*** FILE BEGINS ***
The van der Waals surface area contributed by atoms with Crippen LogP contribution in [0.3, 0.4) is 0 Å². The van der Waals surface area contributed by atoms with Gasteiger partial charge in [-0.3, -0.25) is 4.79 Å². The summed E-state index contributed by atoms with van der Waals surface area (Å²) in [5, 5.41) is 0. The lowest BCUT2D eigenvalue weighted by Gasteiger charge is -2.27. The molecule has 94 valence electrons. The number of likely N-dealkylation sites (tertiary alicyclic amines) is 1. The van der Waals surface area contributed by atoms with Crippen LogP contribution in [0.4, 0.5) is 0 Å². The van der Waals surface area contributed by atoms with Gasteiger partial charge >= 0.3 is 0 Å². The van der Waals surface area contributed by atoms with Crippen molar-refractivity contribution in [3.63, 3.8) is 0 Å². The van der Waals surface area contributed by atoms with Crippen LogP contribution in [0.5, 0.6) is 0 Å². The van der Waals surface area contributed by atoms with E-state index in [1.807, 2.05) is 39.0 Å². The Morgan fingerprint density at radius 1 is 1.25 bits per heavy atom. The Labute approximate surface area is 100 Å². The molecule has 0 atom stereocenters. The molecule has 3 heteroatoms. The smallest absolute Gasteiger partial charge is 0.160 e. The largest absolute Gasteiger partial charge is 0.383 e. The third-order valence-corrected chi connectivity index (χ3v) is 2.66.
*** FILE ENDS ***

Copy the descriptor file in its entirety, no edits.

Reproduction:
The van der Waals surface area contributed by atoms with Crippen LogP contribution in [0.3, 0.4) is 0 Å². The van der Waals surface area contributed by atoms with Gasteiger partial charge in [-0.3, -0.25) is 4.79 Å². The summed E-state index contributed by atoms with van der Waals surface area (Å²) in [5, 5.41) is 0. The lowest BCUT2D eigenvalue weighted by Gasteiger charge is -2.27. The molecule has 94 valence electrons. The number of likely N-dealkylation sites (tertiary alicyclic amines) is 1. The van der Waals surface area contributed by atoms with Crippen LogP contribution in [0.4, 0.5) is 0 Å². The van der Waals surface area contributed by atoms with Gasteiger partial charge >= 0.3 is 0 Å². The van der Waals surface area contributed by atoms with Crippen molar-refractivity contribution in [3.63, 3.8) is 0 Å². The van der Waals surface area contributed by atoms with Crippen LogP contribution in [0.5, 0.6) is 0 Å². The van der Waals surface area contributed by atoms with E-state index in [1.807, 2.05) is 39.0 Å². The Morgan fingerprint density at radius 1 is 1.25 bits per heavy atom. The Labute approximate surface area is 100 Å². The molecule has 0 atom stereocenters. The molecule has 3 heteroatoms. The smallest absolute Gasteiger partial charge is 0.160 e. The largest absolute Gasteiger partial charge is 0.383 e. The third-order valence-corrected chi connectivity index (χ3v) is 2.66.